The pseudonymous author of Philosophical Fragments is Johannes Climacus—one who is writing about something that is at the climax of the total problem that concerned Kierkegaard throughout his literary and philosophical career. Climacus is detached, ironic, and supposedly noncommitted on the immediate problem he is considering—namely, the possibility of giving a different view of religious truth from that presented by Socrates. Socrates is used in the book as a foil, as a man holding a position against which an alternative view can be seen more sharply. Christianity, as Kierkegaard understood it, is the alternative, of course, but although the reader understands this quite early in the book, the position is not called Christianity until the last paragraph.

Religious Truth

The “Socratic” position that Climacus assumes in the book is a rather common interpretation of the Socrates of Plato’s dialogues. It may be stated briefly as follows: Truth in religious matters does not differ from other kinds of truth. The point of religion is to hold true beliefs about God and to act in accordance with them. Coming to hold true beliefs, in religion as in other areas of human concern, is essentially a matter of recollection, of remembering what a person knew in the realm of the Ideas before birth but forgot when the soul was imprisoned in the body. The teacher, in this case, does not introduce anything new to the learner but merely serves as midwife, helping the learner to recall what he or she once knew. After the recollection occurs, the learner adjusts to the true propositions, and the teacher drops out of the knowing relation. The teacher is an occasion, but not a condition, for knowing.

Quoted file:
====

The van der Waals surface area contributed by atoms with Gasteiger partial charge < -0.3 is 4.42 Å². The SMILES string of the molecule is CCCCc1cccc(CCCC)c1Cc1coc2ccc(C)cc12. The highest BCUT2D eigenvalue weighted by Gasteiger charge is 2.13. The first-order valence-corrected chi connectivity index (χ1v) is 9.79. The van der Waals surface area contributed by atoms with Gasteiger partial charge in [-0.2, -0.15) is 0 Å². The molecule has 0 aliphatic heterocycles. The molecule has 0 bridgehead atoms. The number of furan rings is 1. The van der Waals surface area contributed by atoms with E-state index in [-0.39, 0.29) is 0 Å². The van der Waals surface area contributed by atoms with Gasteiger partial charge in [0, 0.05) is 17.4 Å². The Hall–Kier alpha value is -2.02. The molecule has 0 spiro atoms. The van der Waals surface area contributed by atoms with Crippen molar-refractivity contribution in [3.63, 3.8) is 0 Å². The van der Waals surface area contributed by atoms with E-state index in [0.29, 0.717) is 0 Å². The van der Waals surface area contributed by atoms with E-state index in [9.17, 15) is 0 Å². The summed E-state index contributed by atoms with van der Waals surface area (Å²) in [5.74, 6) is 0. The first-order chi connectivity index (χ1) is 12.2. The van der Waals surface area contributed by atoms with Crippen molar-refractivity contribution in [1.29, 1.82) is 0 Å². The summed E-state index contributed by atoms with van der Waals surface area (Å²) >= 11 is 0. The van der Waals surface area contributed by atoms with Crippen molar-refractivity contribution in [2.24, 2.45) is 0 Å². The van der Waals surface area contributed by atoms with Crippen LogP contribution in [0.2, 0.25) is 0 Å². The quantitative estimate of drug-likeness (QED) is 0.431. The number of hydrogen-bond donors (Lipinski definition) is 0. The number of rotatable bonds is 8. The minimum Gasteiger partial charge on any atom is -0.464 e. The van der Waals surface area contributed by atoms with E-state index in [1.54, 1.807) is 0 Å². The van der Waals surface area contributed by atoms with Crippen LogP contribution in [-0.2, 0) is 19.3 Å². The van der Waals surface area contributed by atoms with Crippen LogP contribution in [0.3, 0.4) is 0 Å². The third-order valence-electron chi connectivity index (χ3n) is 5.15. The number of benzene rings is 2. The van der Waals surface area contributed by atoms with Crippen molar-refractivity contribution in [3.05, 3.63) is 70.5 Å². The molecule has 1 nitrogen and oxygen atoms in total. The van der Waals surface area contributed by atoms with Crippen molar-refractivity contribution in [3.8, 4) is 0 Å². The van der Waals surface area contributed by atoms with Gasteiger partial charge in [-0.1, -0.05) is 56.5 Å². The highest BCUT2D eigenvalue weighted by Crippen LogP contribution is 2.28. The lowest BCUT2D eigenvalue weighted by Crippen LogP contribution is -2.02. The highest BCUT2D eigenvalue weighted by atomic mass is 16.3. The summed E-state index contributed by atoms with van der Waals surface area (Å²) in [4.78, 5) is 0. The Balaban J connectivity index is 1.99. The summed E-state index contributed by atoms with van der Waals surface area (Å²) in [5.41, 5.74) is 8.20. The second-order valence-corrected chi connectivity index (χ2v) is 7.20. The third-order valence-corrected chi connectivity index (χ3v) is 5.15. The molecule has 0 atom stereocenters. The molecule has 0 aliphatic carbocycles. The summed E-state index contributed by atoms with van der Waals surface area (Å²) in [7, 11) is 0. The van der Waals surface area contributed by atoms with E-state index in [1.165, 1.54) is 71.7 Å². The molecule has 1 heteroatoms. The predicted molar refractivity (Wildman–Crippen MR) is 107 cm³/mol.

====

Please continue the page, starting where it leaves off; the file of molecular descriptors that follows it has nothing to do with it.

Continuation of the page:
The essential elements in the (Christian) alternative position regarding religious truth are set forth quite openly by Kierkegaard’s pseudonym in the “Moral” that he appends to Philosophical Fragments. The Christian “hypothesis” (as Climacus calls it) differs from the Socratic position, as sketched above, in assuming faith as an organ of knowing, in presupposing that there can be a consciousness of sin in people, in supposing that there can be a moment of decision that changes the course of a person’s life, and in assuming a different kind of teacher from Socrates—namely, God in time (that is, Jesus Christ). The detachment of Climacus can be seen in the fact that he states these new assumptions so clearly in this “Moral,” thus enabling the reader to reject Christianity simply and yet with understanding, if he so desires. Furthermore, Climacus merely states that the hypothesis he has been elaborating differs from Socrates’ position in these respects. The question of which hypothesis is true is an entirely different question, he says, and he makes no...

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Absolute Paradox

The Absolute Paradox is a discussion of the philosophical significance of the Christian claim that God was incarnate in Jesus of Nazareth. The Socratic view that the truth is somehow within humanity and needs only to be drawn out by a skillful teacher such as Socrates implies that the human mind is adequate for knowing the truth, even religious truth. If, on the contrary, people do not have the truth within themselves in some sense, then what a person ought to know or needs to know is beyond the self—it is the unknown. Or, as Climacus calls it, it is “the other,” the absolutely other. However, if it is the absolutely other than humanity, then a person’s reason is not competent to know it. Yet people, if they are to achieve the truth, must come to know this absolutely other. To this end, so Christians hold, God—the absolutely other—became incarnate in humanity; that is to say, the absolutely other became not absolutely other. This requires us to say, then, that the Unknown (God) is both absolutely other and not absolutely other than humanity. This statement, clearly, is a self-contradiction.